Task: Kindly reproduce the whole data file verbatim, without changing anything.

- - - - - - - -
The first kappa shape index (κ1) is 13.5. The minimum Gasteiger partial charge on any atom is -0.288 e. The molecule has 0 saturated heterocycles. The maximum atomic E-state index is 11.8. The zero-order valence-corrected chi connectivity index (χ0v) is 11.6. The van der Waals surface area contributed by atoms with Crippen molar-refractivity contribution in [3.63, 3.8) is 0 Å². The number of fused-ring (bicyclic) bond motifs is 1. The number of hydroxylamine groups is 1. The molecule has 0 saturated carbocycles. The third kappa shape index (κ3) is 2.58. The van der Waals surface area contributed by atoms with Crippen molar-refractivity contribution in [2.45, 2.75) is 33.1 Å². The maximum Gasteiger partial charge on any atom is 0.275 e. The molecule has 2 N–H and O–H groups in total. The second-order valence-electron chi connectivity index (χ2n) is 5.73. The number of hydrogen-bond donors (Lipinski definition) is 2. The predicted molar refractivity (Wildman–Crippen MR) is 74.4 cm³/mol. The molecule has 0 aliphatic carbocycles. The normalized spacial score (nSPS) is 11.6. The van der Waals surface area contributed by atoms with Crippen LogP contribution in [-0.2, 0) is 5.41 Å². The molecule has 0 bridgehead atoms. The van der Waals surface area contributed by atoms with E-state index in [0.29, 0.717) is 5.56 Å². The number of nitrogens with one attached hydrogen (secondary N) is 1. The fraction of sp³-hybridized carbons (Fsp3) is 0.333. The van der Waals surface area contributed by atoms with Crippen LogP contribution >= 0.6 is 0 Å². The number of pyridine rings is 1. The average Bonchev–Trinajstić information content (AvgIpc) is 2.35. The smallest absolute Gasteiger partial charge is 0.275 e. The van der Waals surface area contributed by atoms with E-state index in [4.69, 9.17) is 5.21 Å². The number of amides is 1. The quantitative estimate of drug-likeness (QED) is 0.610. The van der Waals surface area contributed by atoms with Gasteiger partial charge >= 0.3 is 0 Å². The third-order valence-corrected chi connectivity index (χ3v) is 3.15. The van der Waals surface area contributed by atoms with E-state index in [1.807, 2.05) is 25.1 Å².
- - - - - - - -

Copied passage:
The first kappa shape index (κ1) is 13.5. The minimum Gasteiger partial charge on any atom is -0.288 e. The molecule has 0 saturated heterocycles. The maximum atomic E-state index is 11.8. The zero-order valence-corrected chi connectivity index (χ0v) is 11.6. The van der Waals surface area contributed by atoms with Crippen molar-refractivity contribution in [3.63, 3.8) is 0 Å². The number of fused-ring (bicyclic) bond motifs is 1. The number of hydroxylamine groups is 1. The molecule has 0 saturated carbocycles. The third kappa shape index (κ3) is 2.58. The van der Waals surface area contributed by atoms with Crippen molar-refractivity contribution in [2.45, 2.75) is 33.1 Å². The maximum Gasteiger partial charge on any atom is 0.275 e. The molecule has 2 N–H and O–H groups in total. The second-order valence-electron chi connectivity index (χ2n) is 5.73. The number of hydrogen-bond donors (Lipinski definition) is 2. The predicted molar refractivity (Wildman–Crippen MR) is 74.4 cm³/mol. The molecule has 0 aliphatic carbocycles. The normalized spacial score (nSPS) is 11.6. The van der Waals surface area contributed by atoms with Crippen LogP contribution in [-0.2, 0) is 5.41 Å². The molecule has 0 bridgehead atoms. The van der Waals surface area contributed by atoms with E-state index in [0.29, 0.717) is 5.56 Å². The number of nitrogens with one attached hydrogen (secondary N) is 1. The fraction of sp³-hybridized carbons (Fsp3) is 0.333. The van der Waals surface area contributed by atoms with Crippen LogP contribution >= 0.6 is 0 Å². The number of pyridine rings is 1. The average Bonchev–Trinajstić information content (AvgIpc) is 2.35. The smallest absolute Gasteiger partial charge is 0.275 e. The van der Waals surface area contributed by atoms with E-state index in [4.69, 9.17) is 5.21 Å². The number of amides is 1. The quantitative estimate of drug-likeness (QED) is 0.610. The van der Waals surface area contributed by atoms with Gasteiger partial charge >= 0.3 is 0 Å². The third-order valence-corrected chi connectivity index (χ3v) is 3.15. The van der Waals surface area contributed by atoms with E-state index in [1.807, 2.05) is 25.1 Å².